Over the last year St. Jude Medical has been beset with bad news about their ICD leads.  Until recently, the criticism has been confined to issues surrounding their older generation Riata and Riata ST leads (see my coverage in Cardiobrief).  These leads have been shown to be prone to both structural and electrical failures at an increased rate compared to competitive leads.  St. Jude has staunchly defended their newer generation Durata and Riata ST Optim leads, which have an additional layer of Optim copolymer insulation coating which they believe will decrease failures by improving abrasion resistance.  Last week, however, FDA issued a new request for post-market studies including X-ray surveillance of these leads, calling them “sufficiently similar” to Riata and Riata ST to merit increased scrutiny.

Today’s study from Hauser serves as another blow to St. Jude, and may affect implanter confidence in current generation Durata leads.  In the study, Hauser queried the FDA MAUDE database for “abrasion analysis” and reported detailed results.  He found 15 Riata ST Optim and 37 Durata reports.  The predominant abnormality in both groups was external abrasion (i.e. can/lead, or lead/lead), although several internal abrasions were also found.  Most of these abrasions resulted in clinically relevant electrical abnormalities such as low voltage oversensing resulting in inappropriate shocks.  One high voltage failure during a spontaneous ventricular arrhythmia resulted in an ineffective shock and subsequent patient death.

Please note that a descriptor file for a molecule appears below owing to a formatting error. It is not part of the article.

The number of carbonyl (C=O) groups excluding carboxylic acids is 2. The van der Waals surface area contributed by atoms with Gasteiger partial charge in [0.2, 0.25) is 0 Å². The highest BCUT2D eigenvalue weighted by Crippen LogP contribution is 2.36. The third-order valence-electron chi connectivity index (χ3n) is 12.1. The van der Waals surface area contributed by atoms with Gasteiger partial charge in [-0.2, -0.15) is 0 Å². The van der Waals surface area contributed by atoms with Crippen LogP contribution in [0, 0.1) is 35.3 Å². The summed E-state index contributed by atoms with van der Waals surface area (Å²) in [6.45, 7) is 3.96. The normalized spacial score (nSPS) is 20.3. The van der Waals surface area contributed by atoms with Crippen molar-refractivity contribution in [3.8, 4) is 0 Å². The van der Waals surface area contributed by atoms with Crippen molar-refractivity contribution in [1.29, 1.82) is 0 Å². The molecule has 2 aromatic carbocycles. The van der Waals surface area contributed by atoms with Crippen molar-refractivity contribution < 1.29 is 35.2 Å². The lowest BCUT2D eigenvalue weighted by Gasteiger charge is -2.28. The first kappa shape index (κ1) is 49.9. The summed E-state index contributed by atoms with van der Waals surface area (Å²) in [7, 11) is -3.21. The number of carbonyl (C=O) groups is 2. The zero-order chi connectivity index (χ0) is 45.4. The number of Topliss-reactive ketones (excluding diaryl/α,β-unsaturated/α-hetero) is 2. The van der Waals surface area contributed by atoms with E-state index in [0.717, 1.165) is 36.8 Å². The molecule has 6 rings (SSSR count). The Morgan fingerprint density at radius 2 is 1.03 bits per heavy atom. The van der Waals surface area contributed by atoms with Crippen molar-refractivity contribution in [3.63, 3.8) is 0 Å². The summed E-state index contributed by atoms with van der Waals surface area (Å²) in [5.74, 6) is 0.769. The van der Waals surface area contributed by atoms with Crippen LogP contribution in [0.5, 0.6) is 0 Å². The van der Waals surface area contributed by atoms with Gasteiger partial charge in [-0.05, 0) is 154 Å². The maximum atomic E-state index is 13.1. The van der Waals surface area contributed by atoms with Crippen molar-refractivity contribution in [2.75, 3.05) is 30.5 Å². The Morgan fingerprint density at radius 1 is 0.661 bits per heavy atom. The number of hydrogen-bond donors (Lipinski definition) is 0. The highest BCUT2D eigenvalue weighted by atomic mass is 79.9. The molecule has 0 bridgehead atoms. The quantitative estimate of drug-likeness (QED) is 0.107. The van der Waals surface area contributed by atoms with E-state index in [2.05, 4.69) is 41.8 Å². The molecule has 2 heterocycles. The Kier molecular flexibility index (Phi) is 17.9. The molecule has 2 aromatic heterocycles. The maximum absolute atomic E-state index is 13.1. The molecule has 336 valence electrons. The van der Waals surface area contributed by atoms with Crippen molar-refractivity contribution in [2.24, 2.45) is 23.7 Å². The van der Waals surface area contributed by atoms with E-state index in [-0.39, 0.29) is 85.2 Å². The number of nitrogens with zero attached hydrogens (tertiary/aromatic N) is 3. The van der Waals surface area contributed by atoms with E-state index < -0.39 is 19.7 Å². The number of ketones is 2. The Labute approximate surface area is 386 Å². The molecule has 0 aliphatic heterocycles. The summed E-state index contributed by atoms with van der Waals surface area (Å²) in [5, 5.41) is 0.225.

Hauser shied away from making comparisons to other leads in the current study and did not make any attempt to calculate an incidence of lead failure, recognizing the limitations inherent in analysis of a voluntary database.  This stands in contrast to his last Riata/Riata ST MAUDE analysis which provoked a firestorm of criticism including a request for article retraction from St. Jude Medical.
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Guest Post: FDA Calls For X-Ray Screening Of Riata Leads And Additional Followup Studies 1

Editor’s Note: The following guest post is published with the permission of its author,  Edward J. Schloss, MD, (Twitter ID @EJSMD) the medical director of cardiac electrophysiology at Christ Hospital in Cincinnati, OH.

St. Jude’s troubled implantable defibrillator leads came under a fresh layer of scrutiny today with new FDA imaging recommendations and post-market study requirements.  For the first time, the newer generation Durata and Riata ST Optim leads have been placed under enhanced review.